Clear pricing is not a panacea; complex practices at the absolute edge of decency will continue to exist, and so, very likely, will outright abuse. But without clear pricing, the fact of inconvenience and the suspicion of bad practice will always be there.
Unfortunately, the Price Marking Order 2004 as it stands does not apply. There is a specific exemption in the case of works of art (Statutory Instrument 2004 No. 102; 3/1/b). I’m quite sure that exemption was included after vigorous lobbying from the art world. But time passes and things change.
I am not a lawyer, yet I know enough of their workings to realize that nothing quite as straightforward as this ever comes to pass. It should be a simple matter to remove that exemption (and whatever parallel ones exist in other instruments) and insist upon clear description and pricing on art works to be required by law. That will be a benefit and one worth lobbying for in its turn.
While I was at the fair, I was reminded of another practice which has grown in recent years. It is now quite common for a photographic print in a limited edition to be replaced at the request of the client by another example bearing the same edition number. That is wrong, and should be ruled out of the system.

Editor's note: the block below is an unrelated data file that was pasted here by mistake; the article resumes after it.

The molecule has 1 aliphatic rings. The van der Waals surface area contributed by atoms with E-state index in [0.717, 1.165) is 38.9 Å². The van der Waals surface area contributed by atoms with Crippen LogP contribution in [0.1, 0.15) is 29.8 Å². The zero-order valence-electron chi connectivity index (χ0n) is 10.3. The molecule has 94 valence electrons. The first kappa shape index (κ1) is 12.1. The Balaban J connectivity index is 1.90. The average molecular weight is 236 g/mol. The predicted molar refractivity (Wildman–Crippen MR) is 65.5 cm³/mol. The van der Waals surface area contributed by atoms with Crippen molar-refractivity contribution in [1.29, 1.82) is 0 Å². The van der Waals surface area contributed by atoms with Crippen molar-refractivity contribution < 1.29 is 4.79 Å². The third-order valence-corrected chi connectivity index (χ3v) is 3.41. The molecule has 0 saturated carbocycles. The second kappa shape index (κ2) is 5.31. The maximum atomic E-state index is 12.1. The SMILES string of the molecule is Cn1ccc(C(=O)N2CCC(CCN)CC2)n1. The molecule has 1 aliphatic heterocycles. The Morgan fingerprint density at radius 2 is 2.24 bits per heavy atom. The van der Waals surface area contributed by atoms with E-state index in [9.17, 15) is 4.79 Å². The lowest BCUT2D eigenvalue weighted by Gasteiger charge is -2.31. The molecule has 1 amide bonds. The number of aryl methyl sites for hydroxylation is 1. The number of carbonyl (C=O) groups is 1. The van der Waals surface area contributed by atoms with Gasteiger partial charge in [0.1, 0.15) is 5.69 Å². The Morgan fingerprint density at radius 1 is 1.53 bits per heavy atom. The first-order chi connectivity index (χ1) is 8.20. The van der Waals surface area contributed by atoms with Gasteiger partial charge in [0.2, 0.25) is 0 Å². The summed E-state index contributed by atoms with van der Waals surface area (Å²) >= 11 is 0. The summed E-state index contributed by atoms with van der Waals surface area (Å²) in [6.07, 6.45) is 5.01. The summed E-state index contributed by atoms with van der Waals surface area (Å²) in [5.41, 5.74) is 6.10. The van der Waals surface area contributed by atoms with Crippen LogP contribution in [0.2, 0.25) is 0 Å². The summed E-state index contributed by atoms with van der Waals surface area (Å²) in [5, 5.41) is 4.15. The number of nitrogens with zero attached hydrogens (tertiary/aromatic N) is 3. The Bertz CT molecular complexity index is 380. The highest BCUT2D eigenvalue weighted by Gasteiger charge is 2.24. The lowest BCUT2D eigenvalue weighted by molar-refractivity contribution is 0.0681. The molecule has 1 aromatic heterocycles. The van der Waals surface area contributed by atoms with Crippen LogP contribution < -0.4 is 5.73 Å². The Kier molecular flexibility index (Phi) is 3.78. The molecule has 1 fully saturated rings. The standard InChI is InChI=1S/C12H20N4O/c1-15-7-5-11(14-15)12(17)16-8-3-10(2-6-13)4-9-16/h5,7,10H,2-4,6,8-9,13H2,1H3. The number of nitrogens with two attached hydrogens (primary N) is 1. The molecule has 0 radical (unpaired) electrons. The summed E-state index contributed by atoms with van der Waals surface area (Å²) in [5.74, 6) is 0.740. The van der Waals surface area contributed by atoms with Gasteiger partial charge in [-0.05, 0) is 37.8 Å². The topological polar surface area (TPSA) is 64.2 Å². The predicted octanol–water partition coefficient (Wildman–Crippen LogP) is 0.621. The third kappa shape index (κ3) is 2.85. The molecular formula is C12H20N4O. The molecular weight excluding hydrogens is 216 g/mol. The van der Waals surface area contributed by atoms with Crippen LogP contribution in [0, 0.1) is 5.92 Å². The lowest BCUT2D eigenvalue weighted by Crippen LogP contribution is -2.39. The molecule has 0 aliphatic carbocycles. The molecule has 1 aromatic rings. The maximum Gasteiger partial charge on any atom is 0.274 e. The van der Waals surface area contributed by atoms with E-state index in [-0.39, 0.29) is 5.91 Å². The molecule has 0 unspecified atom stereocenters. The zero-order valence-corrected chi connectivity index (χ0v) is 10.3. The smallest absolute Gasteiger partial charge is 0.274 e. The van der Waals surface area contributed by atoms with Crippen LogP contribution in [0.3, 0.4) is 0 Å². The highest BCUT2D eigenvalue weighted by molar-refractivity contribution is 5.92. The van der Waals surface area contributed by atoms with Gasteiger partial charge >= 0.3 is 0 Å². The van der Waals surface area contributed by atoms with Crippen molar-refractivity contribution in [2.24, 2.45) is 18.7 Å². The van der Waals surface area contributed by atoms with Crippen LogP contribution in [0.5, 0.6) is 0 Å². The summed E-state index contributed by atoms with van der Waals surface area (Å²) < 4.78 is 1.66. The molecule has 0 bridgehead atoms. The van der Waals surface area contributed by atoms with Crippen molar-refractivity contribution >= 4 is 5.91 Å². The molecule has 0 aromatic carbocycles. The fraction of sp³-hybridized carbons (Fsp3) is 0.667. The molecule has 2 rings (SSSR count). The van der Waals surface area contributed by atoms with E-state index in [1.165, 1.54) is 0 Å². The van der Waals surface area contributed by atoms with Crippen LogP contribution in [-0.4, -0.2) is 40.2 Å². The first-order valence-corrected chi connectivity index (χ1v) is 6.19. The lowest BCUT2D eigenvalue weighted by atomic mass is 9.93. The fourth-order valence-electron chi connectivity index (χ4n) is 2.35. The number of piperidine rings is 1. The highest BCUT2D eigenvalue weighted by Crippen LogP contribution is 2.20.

Many years ago, in the 1970s, the art market sought to reassure potential buyers of photographs-as-art that they could in fact be considered as such. Other mechanisms for buying photographs had existed successfully for many years, including buying them for private uses like weddings, commissioning into magazines or commercial uses, distribution by agencies and so on. There were difficulties with the market in fine prints, though: the markets were nervous. Photographs are machine-made, and how could a machine product be an artistic one? Photographs were infinitely reproducible — by reprinting from the negative as required — and how could something of such limited rarity be valued? Photographs were also exceptionally fragile: not only were the majority of them works on paper, and so susceptible to damage by fire and flood, by creasing and tearing and so on. Much worse, they consisted of chemically unstable compounds. By definition, the surface of a photograph is (or has been at some point in its existence) sensitive to the effects of light.
All of this was off-putting to buyers, and a variety of mechanisms were brought in to allay their fears. Some of these don’t now survive. It used, for example, in the 1970s to be common to cut up negatives when selling prints from them, and to attach a fraction of the negative to the back of each print. The idea was to guarantee that no more of them could be manufactured than advertised. That has disappeared from the fine photographs market. Quite apart from negatives themselves now being old technology, it was also felt that a photographer had every right to make a completely new artwork from the existing negative; it might be printed using different processes, or at a widely different size, or even included in a collage or montage which was clearly not a the same finished work.